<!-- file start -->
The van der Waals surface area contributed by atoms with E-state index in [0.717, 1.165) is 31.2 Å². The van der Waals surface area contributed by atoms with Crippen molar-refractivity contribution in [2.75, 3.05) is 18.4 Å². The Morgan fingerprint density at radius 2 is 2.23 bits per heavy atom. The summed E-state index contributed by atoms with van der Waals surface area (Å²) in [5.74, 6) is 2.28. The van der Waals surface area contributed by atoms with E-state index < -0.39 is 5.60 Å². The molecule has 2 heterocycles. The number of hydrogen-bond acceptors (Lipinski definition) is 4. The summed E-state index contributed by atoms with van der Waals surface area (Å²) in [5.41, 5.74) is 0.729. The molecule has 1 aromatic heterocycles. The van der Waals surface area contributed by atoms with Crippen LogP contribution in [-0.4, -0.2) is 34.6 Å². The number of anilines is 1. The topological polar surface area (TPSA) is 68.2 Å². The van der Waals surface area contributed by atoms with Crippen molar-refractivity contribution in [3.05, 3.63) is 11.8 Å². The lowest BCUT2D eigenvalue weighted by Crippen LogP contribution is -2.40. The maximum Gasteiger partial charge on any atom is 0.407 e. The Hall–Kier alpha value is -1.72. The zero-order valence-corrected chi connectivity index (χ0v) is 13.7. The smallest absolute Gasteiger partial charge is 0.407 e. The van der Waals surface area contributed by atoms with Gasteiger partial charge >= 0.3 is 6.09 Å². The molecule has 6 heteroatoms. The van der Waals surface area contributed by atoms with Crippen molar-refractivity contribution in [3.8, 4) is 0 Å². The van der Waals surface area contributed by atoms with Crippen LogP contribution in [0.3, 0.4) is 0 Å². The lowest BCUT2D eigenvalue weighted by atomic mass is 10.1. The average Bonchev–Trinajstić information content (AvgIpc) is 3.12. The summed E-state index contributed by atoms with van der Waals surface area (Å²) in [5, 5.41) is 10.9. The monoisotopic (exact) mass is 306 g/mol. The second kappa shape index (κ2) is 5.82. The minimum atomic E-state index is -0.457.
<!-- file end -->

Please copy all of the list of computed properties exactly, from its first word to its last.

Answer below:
The van der Waals surface area contributed by atoms with E-state index in [0.717, 1.165) is 31.2 Å². The van der Waals surface area contributed by atoms with Crippen molar-refractivity contribution in [2.75, 3.05) is 18.4 Å². The Morgan fingerprint density at radius 2 is 2.23 bits per heavy atom. The summed E-state index contributed by atoms with van der Waals surface area (Å²) in [5.74, 6) is 2.28. The van der Waals surface area contributed by atoms with E-state index < -0.39 is 5.60 Å². The molecule has 2 heterocycles. The number of hydrogen-bond acceptors (Lipinski definition) is 4. The summed E-state index contributed by atoms with van der Waals surface area (Å²) in [5.41, 5.74) is 0.729. The molecule has 1 aromatic heterocycles. The van der Waals surface area contributed by atoms with Crippen LogP contribution in [-0.4, -0.2) is 34.6 Å². The number of anilines is 1. The topological polar surface area (TPSA) is 68.2 Å². The van der Waals surface area contributed by atoms with Crippen molar-refractivity contribution in [3.05, 3.63) is 11.8 Å². The lowest BCUT2D eigenvalue weighted by Crippen LogP contribution is -2.40. The maximum Gasteiger partial charge on any atom is 0.407 e. The Hall–Kier alpha value is -1.72. The zero-order valence-corrected chi connectivity index (χ0v) is 13.7. The smallest absolute Gasteiger partial charge is 0.407 e. The van der Waals surface area contributed by atoms with Gasteiger partial charge >= 0.3 is 6.09 Å². The molecule has 6 heteroatoms. The van der Waals surface area contributed by atoms with Crippen molar-refractivity contribution in [3.8, 4) is 0 Å². The van der Waals surface area contributed by atoms with Crippen LogP contribution in [0.3, 0.4) is 0 Å². The lowest BCUT2D eigenvalue weighted by atomic mass is 10.1. The average Bonchev–Trinajstić information content (AvgIpc) is 3.12. The summed E-state index contributed by atoms with van der Waals surface area (Å²) in [5, 5.41) is 10.9. The monoisotopic (exact) mass is 306 g/mol. The second kappa shape index (κ2) is 5.82. The minimum atomic E-state index is -0.457.